In the end, the presidency is a fundamentally exceptionalist institution, through the myths it contains about the potential of American citizens to rise to the top, about the potential of American power and world leadership, and about the preservation and perpetuity of American democracy. It demands of its candidates to draw on and promote what it represents, and offers in its past an illustrious array of symbols through which they may do so.

While the Republicans have chosen Reagan, Obama has consistently evoked Lincoln and his vision of America as “the last, best hope of Earth.”

Roger Johnson is an Associate Tutor in American Studies at the University of Sussex. He studied at the Institute of the Americas in London and is pursuing a doctorate on cultural memory and the Reagan administration.
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Donald Trump's inauguration signals the start of a new and more unstable era

A century in which the world's hegemonic power was a rational actor is about to give way to a more terrifying reality. 

For close to a century, the United States of America has been the world’s paramount superpower, one motivated by, for good and for bad, a rational and predictable series of motivations around its interests and a commitment to a rules-based global order, albeit one caveated by an awareness of the limits of enforcing that against other world powers.

We are now entering a period in which the world’s paramount superpower is neither led by a rational or predictable actor, has no commitment to a rules-based order, and to an extent it has any guiding principle, they are those set forward in Donald Trump’s inaugural: “we will follow two simple rules: hire American and buy American”, “from this day forth, it’s going to be America first, only America first”.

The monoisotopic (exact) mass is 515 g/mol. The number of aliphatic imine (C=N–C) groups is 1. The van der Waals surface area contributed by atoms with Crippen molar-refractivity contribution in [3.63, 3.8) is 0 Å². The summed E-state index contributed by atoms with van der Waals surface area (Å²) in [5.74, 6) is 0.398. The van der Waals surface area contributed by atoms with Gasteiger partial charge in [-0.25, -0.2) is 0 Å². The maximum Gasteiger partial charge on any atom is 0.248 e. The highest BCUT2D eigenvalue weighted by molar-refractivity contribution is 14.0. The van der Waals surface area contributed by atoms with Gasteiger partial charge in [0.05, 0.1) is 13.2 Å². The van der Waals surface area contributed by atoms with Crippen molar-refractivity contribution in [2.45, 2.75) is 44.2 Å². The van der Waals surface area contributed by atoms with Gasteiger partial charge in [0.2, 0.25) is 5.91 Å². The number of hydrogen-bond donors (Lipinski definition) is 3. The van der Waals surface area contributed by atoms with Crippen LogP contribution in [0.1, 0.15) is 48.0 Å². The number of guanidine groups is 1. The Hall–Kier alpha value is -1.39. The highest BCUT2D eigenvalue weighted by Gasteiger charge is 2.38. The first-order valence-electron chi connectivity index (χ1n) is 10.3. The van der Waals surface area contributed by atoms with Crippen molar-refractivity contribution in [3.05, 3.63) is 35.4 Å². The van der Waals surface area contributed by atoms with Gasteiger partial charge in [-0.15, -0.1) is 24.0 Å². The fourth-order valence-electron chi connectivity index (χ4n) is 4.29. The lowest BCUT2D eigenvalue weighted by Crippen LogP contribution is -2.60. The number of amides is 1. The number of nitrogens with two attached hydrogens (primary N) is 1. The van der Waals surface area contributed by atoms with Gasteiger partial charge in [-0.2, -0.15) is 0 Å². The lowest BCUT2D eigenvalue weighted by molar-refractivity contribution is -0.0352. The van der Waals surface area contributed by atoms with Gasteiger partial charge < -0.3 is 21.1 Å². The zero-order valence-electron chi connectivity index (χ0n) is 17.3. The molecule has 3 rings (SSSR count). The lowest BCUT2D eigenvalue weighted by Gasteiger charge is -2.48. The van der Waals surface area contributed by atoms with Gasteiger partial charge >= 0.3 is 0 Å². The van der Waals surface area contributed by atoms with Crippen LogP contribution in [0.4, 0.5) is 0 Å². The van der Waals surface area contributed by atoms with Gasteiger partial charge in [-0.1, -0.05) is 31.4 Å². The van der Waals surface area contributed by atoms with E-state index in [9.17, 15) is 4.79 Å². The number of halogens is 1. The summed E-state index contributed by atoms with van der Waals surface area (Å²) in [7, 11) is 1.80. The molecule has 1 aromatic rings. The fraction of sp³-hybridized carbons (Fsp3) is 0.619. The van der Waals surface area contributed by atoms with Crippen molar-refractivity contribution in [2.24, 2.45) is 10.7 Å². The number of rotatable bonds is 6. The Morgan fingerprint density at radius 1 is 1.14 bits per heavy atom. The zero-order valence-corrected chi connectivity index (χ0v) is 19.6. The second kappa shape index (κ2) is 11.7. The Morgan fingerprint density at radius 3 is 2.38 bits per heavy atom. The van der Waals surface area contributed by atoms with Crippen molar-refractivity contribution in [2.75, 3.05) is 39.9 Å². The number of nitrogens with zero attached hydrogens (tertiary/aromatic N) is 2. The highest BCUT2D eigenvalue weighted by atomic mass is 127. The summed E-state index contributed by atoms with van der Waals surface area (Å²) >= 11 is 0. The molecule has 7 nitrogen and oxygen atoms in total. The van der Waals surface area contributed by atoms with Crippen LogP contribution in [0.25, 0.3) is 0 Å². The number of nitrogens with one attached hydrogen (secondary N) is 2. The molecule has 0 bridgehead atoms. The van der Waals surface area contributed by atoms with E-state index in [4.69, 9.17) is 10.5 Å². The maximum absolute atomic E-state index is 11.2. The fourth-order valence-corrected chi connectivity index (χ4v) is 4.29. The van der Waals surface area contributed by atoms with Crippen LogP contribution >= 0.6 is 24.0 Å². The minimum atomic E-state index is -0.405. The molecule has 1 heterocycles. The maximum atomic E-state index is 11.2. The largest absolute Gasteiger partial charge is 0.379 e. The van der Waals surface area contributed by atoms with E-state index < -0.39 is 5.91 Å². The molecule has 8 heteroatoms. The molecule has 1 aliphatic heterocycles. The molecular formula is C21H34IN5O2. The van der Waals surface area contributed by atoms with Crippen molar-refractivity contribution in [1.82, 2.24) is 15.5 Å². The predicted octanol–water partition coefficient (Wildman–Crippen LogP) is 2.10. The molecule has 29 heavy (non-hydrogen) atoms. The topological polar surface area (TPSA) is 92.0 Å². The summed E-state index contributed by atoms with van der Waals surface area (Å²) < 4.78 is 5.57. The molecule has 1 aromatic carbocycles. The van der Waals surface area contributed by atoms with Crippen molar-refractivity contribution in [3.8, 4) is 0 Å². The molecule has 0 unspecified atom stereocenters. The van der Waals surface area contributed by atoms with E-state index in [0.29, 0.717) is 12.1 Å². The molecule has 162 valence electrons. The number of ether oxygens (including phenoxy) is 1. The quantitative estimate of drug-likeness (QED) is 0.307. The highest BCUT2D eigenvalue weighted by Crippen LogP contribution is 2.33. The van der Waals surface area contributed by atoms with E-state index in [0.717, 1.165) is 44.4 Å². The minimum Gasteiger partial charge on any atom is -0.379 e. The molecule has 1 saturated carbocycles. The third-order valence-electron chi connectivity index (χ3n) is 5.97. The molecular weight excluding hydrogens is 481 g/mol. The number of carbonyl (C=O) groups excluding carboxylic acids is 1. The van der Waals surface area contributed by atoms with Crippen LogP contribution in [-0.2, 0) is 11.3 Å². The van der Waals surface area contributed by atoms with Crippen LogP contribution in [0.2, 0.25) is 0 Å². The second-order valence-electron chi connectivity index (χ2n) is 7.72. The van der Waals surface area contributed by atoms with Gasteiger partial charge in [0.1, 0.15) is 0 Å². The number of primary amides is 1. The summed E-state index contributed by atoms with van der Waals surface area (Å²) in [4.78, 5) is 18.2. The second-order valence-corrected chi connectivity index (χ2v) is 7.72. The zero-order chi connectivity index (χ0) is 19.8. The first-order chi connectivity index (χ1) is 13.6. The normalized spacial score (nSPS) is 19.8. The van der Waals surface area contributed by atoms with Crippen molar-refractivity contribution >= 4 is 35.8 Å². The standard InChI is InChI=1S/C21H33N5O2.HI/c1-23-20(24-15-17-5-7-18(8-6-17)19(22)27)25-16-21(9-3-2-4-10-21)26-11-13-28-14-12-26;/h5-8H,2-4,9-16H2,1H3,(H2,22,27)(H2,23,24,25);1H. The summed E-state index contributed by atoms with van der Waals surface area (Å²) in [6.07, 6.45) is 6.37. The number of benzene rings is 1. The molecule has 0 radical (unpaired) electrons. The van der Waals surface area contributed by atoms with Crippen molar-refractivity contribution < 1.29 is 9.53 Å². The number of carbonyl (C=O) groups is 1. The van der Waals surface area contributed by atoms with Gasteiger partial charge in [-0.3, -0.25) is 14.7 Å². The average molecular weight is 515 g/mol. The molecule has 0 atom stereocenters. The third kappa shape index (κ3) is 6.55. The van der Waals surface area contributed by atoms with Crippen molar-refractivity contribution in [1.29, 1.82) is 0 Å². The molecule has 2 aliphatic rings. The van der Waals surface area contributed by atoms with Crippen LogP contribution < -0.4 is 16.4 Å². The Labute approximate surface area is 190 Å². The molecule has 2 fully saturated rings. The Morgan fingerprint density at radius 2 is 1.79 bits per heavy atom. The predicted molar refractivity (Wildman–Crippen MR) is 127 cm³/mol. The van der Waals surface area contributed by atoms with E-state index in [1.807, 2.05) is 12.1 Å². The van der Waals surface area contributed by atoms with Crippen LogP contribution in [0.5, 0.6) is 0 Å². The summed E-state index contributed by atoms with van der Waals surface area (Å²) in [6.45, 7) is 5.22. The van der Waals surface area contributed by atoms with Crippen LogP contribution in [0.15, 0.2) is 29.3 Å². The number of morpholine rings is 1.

That means that the jousting between Trump and China will only intensify now that he is in office.  The possibility not only of a trade war, but of a hot war, between the two should not be ruled out.

We also have another signal – if it were needed – that he intends to turn a blind eye to the actions of autocrats around the world.

What does that mean for Brexit? It confirms that those who greeted the news that an US-UK trade deal is a “priority” for the incoming administration, including Theresa May, who described Britain as “front of the queue” for a deal with Trump’s America, should prepare themselves for disappointment.

For Europe in general, it confirms what should already been apparent: the nations of Europe are going to have be much, much more self-reliant in terms of their own security. That increases Britain’s leverage as far as the Brexit talks are concerned, in that Britain’s outsized defence spending will allow it acquire goodwill and trade favours in exchange for its role protecting the European Union’s Eastern border.

That might allow May a better deal out of Brexit than she might have got under Hillary Clinton. But there’s a reason why Trump has increased Britain’s heft as far as security and defence are concerned: it’s because his presidency ushers in an era in which we are all much, much less secure. 

Stephen Bush is special correspondent at the New Statesman. His daily briefing, Morning Call, provides a quick and essential guide to British politics.